- Written by John E. Johnson, Jr.
- Published on 28 December 2009
Since it now appears HDMI connections are here for the long run, companies are putting resources into lots of accessories that satisfy certain needs. One of these pops up when you want to view a program that you recorded on your satellite box DVR or live broadcast, on an HDTV in a different room, maybe even a room at the other end of your house.
Simply using a long HDMI cable won't work, due to signal loss. However, several manufacturers are now producing HDMI extenders that use Cat 5 (or Cat 6 if you like) cable. Some that I took a look at but chose not to review needed two Cat 5 cables, so I waited. Now, Centronics offers an extender that requires only one Cat 5 cable and will send 1080p up to 100 feet from the source to your HDTV. You plug a short HDMI cable from your satellite box into the Centronics transmitter and another short HDMI cable into the receiver and HDTV at the other end.
Here is a photo of the transmitter on the right and the receiver on the left. The Cat 5 jacks are on the other side of the boxes. Each box requires a 5 volt wall-wart (included).
To use the extender, you run a short HDMI cable from your satellite box (or a Blu-ray player, or whatever HDTV source you want to use) to one of the HDMI inputs (it uses whichever input is active). Then, you run a Cat 5 (I use Cat 6 for everything these days, and it is especially good for long runs) to the receiver. From there, you connect a short HDMI cable from the receiver to one of the HDMI inputs on your HDTV. You can connect two sources to the transmitter, and it will switch automatically to the one that is active.
For the test, I used a 100 foot Cat 6 cable. I ran it from my satellite box downstairs to an LCD HDTV upstairs.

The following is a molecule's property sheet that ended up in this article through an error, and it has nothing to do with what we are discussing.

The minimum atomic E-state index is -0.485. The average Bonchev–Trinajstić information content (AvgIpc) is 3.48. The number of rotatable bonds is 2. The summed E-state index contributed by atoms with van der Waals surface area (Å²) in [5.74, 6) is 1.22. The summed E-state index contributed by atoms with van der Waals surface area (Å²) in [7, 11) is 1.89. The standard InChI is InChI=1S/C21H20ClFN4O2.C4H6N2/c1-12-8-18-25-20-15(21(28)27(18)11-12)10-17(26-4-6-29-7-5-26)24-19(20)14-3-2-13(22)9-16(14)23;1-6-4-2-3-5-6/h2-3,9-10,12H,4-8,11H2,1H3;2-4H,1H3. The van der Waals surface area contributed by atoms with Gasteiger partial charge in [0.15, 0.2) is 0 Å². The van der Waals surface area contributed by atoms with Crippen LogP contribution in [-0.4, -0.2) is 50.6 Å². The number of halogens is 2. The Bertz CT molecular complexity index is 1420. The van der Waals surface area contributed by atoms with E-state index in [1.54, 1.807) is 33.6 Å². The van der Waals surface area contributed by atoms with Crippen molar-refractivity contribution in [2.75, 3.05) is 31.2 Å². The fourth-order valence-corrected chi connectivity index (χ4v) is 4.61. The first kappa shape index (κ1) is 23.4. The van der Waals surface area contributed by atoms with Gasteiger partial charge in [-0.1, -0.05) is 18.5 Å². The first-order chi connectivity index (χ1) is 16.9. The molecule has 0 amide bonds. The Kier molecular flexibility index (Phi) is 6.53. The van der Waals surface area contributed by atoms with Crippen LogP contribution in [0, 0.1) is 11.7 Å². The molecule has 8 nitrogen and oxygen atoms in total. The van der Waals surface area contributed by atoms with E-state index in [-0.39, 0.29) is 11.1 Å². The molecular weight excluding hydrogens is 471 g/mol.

I compared the image with and without the Centronics in place by turning on the same high definition TV program on the satellite box that is sitting underneath the TV and the satellite box downstairs. This was for 1080i tests.
I also used an OPPO BDP-83 player, set to output Blu-ray movies in 1080p.
The Centronics worked beautifully, with no visible difference in the image quality with or without that 100 foot Cat 5 cable in the path, either with 1080i or 1080p signals.
At an MSRP of $249, the Centronics DHCT5 could be a very useful item in the home, where you might have some high definition movies stored on one DVR at the one end of the house and want to watch them on an HDTV at the other end. This is the case for me, as I have some classic films, like The Guns of Navarone and all six of the Star War films stored on the satellite box DVR downstairs. I remember when I was scanning the program guide for my DirecTV satellite box and just by chance saw that The Guns of Navarone was being shown in HD in the middle of the night. I recorded it nearly two years ago, and have enjoyed it from time to time since then. But, it's not available for purchase on Blu-ray disc yet, so I don't want to lose that recording, and I don't necessarily want to always watch it downstairs. Enter the Centronics.
You can order it directly on-line: Centronics.